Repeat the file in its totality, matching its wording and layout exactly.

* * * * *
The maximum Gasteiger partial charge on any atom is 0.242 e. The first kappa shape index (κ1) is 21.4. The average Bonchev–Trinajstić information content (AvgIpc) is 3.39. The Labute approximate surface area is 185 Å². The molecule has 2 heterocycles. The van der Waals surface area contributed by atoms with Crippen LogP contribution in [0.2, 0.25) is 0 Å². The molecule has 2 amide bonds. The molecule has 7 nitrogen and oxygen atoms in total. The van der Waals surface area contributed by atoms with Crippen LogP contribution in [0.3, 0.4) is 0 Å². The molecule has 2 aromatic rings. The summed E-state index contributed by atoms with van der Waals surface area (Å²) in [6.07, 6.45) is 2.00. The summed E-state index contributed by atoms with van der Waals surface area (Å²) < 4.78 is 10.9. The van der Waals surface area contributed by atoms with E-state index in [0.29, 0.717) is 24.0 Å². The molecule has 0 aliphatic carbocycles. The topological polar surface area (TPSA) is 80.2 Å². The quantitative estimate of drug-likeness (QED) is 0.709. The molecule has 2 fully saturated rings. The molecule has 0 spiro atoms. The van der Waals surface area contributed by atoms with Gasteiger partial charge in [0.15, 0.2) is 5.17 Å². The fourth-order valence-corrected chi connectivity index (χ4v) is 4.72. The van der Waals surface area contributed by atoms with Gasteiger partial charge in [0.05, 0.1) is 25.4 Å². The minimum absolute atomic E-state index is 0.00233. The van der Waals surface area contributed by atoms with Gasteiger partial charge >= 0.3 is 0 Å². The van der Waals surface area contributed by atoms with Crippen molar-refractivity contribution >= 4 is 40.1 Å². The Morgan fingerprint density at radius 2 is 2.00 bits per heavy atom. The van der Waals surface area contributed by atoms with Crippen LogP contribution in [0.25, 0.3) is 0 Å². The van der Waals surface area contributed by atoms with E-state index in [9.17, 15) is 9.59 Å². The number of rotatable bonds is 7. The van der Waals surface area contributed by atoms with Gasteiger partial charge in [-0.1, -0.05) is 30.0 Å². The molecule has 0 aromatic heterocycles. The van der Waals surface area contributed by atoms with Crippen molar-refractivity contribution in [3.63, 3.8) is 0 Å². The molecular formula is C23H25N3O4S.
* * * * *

The maximum Gasteiger partial charge on any atom is 0.242 e. The first kappa shape index (κ1) is 21.4. The average Bonchev–Trinajstić information content (AvgIpc) is 3.39. The Labute approximate surface area is 185 Å². The molecule has 2 heterocycles. The van der Waals surface area contributed by atoms with Crippen LogP contribution in [0.2, 0.25) is 0 Å². The molecule has 2 amide bonds. The molecule has 7 nitrogen and oxygen atoms in total. The van der Waals surface area contributed by atoms with Crippen LogP contribution in [0.3, 0.4) is 0 Å². The molecule has 2 aromatic rings. The summed E-state index contributed by atoms with van der Waals surface area (Å²) in [6.07, 6.45) is 2.00. The summed E-state index contributed by atoms with van der Waals surface area (Å²) < 4.78 is 10.9. The van der Waals surface area contributed by atoms with E-state index in [0.29, 0.717) is 24.0 Å². The molecule has 0 aliphatic carbocycles. The topological polar surface area (TPSA) is 80.2 Å². The quantitative estimate of drug-likeness (QED) is 0.709. The molecule has 2 fully saturated rings. The molecule has 0 spiro atoms. The van der Waals surface area contributed by atoms with Gasteiger partial charge in [0.15, 0.2) is 5.17 Å². The fourth-order valence-corrected chi connectivity index (χ4v) is 4.72. The van der Waals surface area contributed by atoms with Gasteiger partial charge in [0.05, 0.1) is 25.4 Å². The minimum absolute atomic E-state index is 0.00233. The van der Waals surface area contributed by atoms with Gasteiger partial charge >= 0.3 is 0 Å². The van der Waals surface area contributed by atoms with Crippen molar-refractivity contribution >= 4 is 40.1 Å². The Morgan fingerprint density at radius 2 is 2.00 bits per heavy atom. The van der Waals surface area contributed by atoms with Crippen LogP contribution in [0.25, 0.3) is 0 Å². The van der Waals surface area contributed by atoms with E-state index in [9.17, 15) is 9.59 Å². The number of rotatable bonds is 7. The van der Waals surface area contributed by atoms with Gasteiger partial charge in [-0.1, -0.05) is 30.0 Å². The molecule has 0 aromatic heterocycles. The van der Waals surface area contributed by atoms with Crippen molar-refractivity contribution in [3.63, 3.8) is 0 Å². The molecular formula is C23H25N3O4S.